- Earning interest on crypto asset holdings has become easier than ever, thanks to the Compound protocol and DApps like Dharma and Celsius.
- Converting your ETH to other Ethereum tokens can be done securely and privately decentralized exchanges such as Uniswap or IDEX.
- Hedging your cryptographic asset portfolio is now possible thanks to decentralized derivatives trading platforms, such as dYdX.
- Insuring yourself against the failure of smart contracts has become possible thanks to Nexus Mutual.
- Betting on the outcome of elections, sporting events or whether John McAfee’s bitcoin price prediction will come true can be done on prediction markets platforms, such as Augur.
- Storing funds in crypto-backed stablecoins during times of extreme market volatility is now as easy as buying DAI.
Discussions of cryptocurrencies and other blockchain technologies are bedeviled by a nearly universal assumption that attributes that are possible to achieve in theory are guaranteed to be realized in practice. Examples include decentralization and anonymity.Back in June David Gerard asked: How good a business is running a Lightning Network node? LNBig provides 49.6% ($3.7 million in bitcoins) of the Lightning Network’s total channel liquidity funding — that just sits there, locked in the channels until they’re closed. They see 300 transactions a day, for total earnings on that $3.7 million of … $20 a month. They also spent $1000 in channel-opening fees.Even if the Lightning Network worked (which it doesn’t), and were decentralized (which it isn’t), Gerard’s point was that the transaction fees were woefully inadequate to cover the costs of running a node. Now, A Cryptoeconomic Traffic Analysis of Bitcoin’s Lightning Network by the Hungarian team of Ferenc Béres, István A. Seres, and András A. Benczúr supports Gerard’s conclusion with a detailed analysis.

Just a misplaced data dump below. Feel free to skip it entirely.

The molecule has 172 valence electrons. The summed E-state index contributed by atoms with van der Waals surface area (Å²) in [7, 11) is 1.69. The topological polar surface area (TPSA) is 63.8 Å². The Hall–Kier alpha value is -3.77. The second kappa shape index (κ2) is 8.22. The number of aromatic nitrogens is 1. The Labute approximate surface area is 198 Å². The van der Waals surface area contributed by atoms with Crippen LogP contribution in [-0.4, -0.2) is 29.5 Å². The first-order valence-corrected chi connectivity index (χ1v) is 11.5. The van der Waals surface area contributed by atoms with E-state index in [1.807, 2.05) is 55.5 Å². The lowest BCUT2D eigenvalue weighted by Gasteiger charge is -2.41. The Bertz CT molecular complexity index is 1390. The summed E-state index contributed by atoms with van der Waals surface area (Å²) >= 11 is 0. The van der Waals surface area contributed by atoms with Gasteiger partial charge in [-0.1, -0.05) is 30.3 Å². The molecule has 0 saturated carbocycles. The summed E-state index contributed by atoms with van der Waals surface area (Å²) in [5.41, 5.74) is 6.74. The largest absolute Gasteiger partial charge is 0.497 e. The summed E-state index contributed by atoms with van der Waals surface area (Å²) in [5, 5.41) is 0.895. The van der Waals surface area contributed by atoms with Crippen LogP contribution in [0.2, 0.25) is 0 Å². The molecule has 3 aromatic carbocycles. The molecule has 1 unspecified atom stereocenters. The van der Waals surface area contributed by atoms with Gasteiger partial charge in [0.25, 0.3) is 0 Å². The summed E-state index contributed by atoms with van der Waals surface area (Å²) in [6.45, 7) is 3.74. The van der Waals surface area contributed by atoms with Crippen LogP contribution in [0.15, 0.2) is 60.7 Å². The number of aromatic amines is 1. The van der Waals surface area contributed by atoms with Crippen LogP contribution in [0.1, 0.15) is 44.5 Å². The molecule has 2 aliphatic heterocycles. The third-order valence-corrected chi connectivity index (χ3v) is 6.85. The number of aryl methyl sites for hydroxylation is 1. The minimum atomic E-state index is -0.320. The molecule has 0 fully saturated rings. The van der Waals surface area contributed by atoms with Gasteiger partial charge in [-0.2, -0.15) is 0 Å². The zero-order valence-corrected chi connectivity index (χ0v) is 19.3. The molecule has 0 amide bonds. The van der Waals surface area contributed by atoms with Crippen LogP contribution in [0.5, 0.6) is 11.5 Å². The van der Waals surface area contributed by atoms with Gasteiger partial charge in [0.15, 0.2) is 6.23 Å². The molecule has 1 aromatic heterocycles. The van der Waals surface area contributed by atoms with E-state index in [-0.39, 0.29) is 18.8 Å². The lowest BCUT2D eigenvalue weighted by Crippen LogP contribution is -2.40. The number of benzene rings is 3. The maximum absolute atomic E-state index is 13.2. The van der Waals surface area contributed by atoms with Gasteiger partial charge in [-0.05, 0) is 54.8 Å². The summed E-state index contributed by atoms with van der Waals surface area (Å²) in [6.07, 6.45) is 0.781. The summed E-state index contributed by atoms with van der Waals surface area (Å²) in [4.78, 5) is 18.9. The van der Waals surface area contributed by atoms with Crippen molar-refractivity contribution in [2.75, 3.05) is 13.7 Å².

To protect its hosts, Airbnb is now using an AI-powered tool to scan the internet for clues that a guest might not be a reliable customer. According to patent documents reviewed by the Evening Standard, the tool takes into account everything from a user’s criminal record to their social media posts to rate their likelihood of exhibiting “untrustworthy” traits — including narcissism, Machiavellianism, and even psychopathy. The background check tool is the work of Trooly, a startup Airbnb acquired in 2017. When the Evening Standard asked Airbnb to comment on the extent to which it uses Trooly’s tool, it declined. However, Airbnb’s website does note the company’s use of AI to rate potential guests: “Every Airbnb reservation is scored for risk before it’s confirmed. We use predictive analytics and machine learning to instantly evaluate hundreds of signals that help us flag and investigate suspicious activity before it happens.”